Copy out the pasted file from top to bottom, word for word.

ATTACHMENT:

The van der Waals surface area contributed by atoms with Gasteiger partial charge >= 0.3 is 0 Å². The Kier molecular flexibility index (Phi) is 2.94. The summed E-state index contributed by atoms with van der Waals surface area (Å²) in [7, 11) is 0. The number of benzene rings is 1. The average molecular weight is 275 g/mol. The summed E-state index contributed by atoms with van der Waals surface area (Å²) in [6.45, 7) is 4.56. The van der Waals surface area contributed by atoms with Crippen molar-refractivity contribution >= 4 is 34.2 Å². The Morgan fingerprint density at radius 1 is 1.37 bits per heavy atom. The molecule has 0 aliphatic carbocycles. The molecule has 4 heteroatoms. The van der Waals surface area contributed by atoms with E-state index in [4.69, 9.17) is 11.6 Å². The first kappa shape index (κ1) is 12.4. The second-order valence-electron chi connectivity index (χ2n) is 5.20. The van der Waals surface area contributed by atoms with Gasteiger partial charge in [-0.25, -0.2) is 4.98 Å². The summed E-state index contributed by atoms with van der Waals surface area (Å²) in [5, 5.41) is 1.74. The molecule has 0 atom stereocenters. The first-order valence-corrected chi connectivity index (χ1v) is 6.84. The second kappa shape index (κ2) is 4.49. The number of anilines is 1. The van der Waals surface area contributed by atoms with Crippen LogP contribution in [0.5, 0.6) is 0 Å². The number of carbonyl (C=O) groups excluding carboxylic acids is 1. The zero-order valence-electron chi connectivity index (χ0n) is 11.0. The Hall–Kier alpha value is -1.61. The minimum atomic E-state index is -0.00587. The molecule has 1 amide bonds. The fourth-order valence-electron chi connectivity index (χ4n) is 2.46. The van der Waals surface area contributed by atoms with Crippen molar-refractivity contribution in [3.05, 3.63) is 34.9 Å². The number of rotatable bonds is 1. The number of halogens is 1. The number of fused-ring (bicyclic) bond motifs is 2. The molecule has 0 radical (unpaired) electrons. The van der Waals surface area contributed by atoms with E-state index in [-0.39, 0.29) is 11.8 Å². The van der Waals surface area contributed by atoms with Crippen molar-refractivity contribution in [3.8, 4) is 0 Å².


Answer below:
The van der Waals surface area contributed by atoms with Gasteiger partial charge >= 0.3 is 0 Å². The Kier molecular flexibility index (Phi) is 2.94. The summed E-state index contributed by atoms with van der Waals surface area (Å²) in [7, 11) is 0. The number of benzene rings is 1. The average molecular weight is 275 g/mol. The summed E-state index contributed by atoms with van der Waals surface area (Å²) in [6.45, 7) is 4.56. The van der Waals surface area contributed by atoms with Crippen molar-refractivity contribution >= 4 is 34.2 Å². The Morgan fingerprint density at radius 1 is 1.37 bits per heavy atom. The molecule has 0 aliphatic carbocycles. The molecule has 4 heteroatoms. The van der Waals surface area contributed by atoms with E-state index in [4.69, 9.17) is 11.6 Å². The first kappa shape index (κ1) is 12.4. The second-order valence-electron chi connectivity index (χ2n) is 5.20. The van der Waals surface area contributed by atoms with Gasteiger partial charge in [-0.25, -0.2) is 4.98 Å². The summed E-state index contributed by atoms with van der Waals surface area (Å²) in [5, 5.41) is 1.74. The molecule has 0 atom stereocenters. The first-order valence-corrected chi connectivity index (χ1v) is 6.84. The second kappa shape index (κ2) is 4.49. The number of anilines is 1. The van der Waals surface area contributed by atoms with Crippen LogP contribution in [0.5, 0.6) is 0 Å². The number of carbonyl (C=O) groups excluding carboxylic acids is 1. The zero-order valence-electron chi connectivity index (χ0n) is 11.0. The Hall–Kier alpha value is -1.61. The minimum atomic E-state index is -0.00587. The molecule has 1 amide bonds. The fourth-order valence-electron chi connectivity index (χ4n) is 2.46. The van der Waals surface area contributed by atoms with Crippen molar-refractivity contribution in [3.05, 3.63) is 34.9 Å². The number of rotatable bonds is 1. The number of halogens is 1. The number of fused-ring (bicyclic) bond motifs is 2. The molecule has 0 radical (unpaired) electrons. The van der Waals surface area contributed by atoms with E-state index in [-0.39, 0.29) is 11.8 Å². The van der Waals surface area contributed by atoms with Crippen molar-refractivity contribution in [3.8, 4) is 0 Å².